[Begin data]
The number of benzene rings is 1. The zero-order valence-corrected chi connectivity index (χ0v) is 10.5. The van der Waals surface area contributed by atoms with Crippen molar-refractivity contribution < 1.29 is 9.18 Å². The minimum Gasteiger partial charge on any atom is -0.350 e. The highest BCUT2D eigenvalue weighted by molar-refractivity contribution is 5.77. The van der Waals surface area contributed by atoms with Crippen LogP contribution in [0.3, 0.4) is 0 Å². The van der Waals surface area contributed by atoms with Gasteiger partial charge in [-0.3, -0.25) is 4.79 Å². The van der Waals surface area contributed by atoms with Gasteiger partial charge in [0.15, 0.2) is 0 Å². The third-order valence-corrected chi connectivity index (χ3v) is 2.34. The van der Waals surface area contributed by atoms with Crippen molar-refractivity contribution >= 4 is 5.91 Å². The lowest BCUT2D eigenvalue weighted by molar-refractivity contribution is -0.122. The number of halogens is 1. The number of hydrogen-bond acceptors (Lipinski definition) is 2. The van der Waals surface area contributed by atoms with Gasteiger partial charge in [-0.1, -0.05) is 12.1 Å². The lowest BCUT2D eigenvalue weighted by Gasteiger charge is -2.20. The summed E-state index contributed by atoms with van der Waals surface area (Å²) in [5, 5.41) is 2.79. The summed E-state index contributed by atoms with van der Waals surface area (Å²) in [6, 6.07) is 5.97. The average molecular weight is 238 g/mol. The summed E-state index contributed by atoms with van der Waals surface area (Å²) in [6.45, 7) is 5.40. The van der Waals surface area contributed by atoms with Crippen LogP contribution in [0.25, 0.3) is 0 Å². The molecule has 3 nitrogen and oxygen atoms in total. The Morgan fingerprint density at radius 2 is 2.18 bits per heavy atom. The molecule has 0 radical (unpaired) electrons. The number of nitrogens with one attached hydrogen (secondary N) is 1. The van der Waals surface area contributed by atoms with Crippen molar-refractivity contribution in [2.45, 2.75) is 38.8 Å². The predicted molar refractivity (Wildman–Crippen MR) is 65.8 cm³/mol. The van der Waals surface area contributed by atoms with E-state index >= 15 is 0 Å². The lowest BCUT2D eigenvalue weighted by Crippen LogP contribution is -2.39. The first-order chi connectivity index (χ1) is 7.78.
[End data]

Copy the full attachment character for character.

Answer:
The number of benzene rings is 1. The zero-order valence-corrected chi connectivity index (χ0v) is 10.5. The van der Waals surface area contributed by atoms with Crippen molar-refractivity contribution < 1.29 is 9.18 Å². The minimum Gasteiger partial charge on any atom is -0.350 e. The highest BCUT2D eigenvalue weighted by molar-refractivity contribution is 5.77. The van der Waals surface area contributed by atoms with Crippen LogP contribution in [0.3, 0.4) is 0 Å². The van der Waals surface area contributed by atoms with Gasteiger partial charge in [-0.3, -0.25) is 4.79 Å². The van der Waals surface area contributed by atoms with Gasteiger partial charge in [0.15, 0.2) is 0 Å². The third-order valence-corrected chi connectivity index (χ3v) is 2.34. The van der Waals surface area contributed by atoms with Crippen molar-refractivity contribution >= 4 is 5.91 Å². The lowest BCUT2D eigenvalue weighted by molar-refractivity contribution is -0.122. The number of halogens is 1. The number of hydrogen-bond acceptors (Lipinski definition) is 2. The van der Waals surface area contributed by atoms with Gasteiger partial charge in [-0.1, -0.05) is 12.1 Å². The lowest BCUT2D eigenvalue weighted by Gasteiger charge is -2.20. The summed E-state index contributed by atoms with van der Waals surface area (Å²) in [5, 5.41) is 2.79. The summed E-state index contributed by atoms with van der Waals surface area (Å²) in [6, 6.07) is 5.97. The average molecular weight is 238 g/mol. The summed E-state index contributed by atoms with van der Waals surface area (Å²) in [6.45, 7) is 5.40. The van der Waals surface area contributed by atoms with Crippen LogP contribution in [0.25, 0.3) is 0 Å². The molecule has 3 nitrogen and oxygen atoms in total. The Morgan fingerprint density at radius 2 is 2.18 bits per heavy atom. The molecule has 0 radical (unpaired) electrons. The number of nitrogens with one attached hydrogen (secondary N) is 1. The van der Waals surface area contributed by atoms with Crippen molar-refractivity contribution in [2.45, 2.75) is 38.8 Å². The predicted molar refractivity (Wildman–Crippen MR) is 65.8 cm³/mol. The van der Waals surface area contributed by atoms with E-state index >= 15 is 0 Å². The lowest BCUT2D eigenvalue weighted by Crippen LogP contribution is -2.39. The first-order chi connectivity index (χ1) is 7.78.